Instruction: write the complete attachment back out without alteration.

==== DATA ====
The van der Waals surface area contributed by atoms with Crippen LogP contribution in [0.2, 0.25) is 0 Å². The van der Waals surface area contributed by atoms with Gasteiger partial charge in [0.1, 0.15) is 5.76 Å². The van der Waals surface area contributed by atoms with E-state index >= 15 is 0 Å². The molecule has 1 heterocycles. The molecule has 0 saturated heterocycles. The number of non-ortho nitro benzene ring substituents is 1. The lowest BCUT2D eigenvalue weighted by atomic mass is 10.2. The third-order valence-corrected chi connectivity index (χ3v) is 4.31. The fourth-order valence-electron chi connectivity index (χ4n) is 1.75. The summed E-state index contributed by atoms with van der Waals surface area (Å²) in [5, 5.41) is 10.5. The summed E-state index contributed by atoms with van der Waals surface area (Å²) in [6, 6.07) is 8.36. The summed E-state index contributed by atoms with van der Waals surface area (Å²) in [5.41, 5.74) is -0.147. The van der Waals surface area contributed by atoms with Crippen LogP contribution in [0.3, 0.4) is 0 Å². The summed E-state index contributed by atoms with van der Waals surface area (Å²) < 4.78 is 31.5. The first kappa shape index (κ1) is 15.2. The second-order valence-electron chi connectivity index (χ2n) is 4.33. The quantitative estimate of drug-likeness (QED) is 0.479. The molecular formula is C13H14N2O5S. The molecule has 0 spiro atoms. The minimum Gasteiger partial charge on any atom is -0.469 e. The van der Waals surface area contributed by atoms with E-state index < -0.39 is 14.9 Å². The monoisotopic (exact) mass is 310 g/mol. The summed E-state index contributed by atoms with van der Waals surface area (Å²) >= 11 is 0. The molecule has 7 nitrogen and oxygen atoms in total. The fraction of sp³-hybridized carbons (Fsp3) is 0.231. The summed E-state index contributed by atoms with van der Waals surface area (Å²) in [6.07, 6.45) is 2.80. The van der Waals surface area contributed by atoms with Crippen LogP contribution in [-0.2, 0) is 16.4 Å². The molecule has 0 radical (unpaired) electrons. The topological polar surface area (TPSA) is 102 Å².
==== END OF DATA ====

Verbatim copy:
The van der Waals surface area contributed by atoms with Crippen LogP contribution in [0.2, 0.25) is 0 Å². The van der Waals surface area contributed by atoms with Gasteiger partial charge in [0.1, 0.15) is 5.76 Å². The van der Waals surface area contributed by atoms with E-state index >= 15 is 0 Å². The molecule has 1 heterocycles. The molecule has 0 saturated heterocycles. The number of non-ortho nitro benzene ring substituents is 1. The lowest BCUT2D eigenvalue weighted by atomic mass is 10.2. The third-order valence-corrected chi connectivity index (χ3v) is 4.31. The fourth-order valence-electron chi connectivity index (χ4n) is 1.75. The summed E-state index contributed by atoms with van der Waals surface area (Å²) in [5, 5.41) is 10.5. The summed E-state index contributed by atoms with van der Waals surface area (Å²) in [6, 6.07) is 8.36. The summed E-state index contributed by atoms with van der Waals surface area (Å²) in [5.41, 5.74) is -0.147. The van der Waals surface area contributed by atoms with Crippen LogP contribution in [0.3, 0.4) is 0 Å². The summed E-state index contributed by atoms with van der Waals surface area (Å²) < 4.78 is 31.5. The first kappa shape index (κ1) is 15.2. The second-order valence-electron chi connectivity index (χ2n) is 4.33. The quantitative estimate of drug-likeness (QED) is 0.479. The molecular formula is C13H14N2O5S. The molecule has 0 spiro atoms. The minimum Gasteiger partial charge on any atom is -0.469 e. The van der Waals surface area contributed by atoms with E-state index < -0.39 is 14.9 Å². The monoisotopic (exact) mass is 310 g/mol. The summed E-state index contributed by atoms with van der Waals surface area (Å²) >= 11 is 0. The molecule has 7 nitrogen and oxygen atoms in total. The fraction of sp³-hybridized carbons (Fsp3) is 0.231. The summed E-state index contributed by atoms with van der Waals surface area (Å²) in [6.07, 6.45) is 2.80. The van der Waals surface area contributed by atoms with Crippen LogP contribution in [-0.2, 0) is 16.4 Å². The molecule has 0 radical (unpaired) electrons. The topological polar surface area (TPSA) is 102 Å².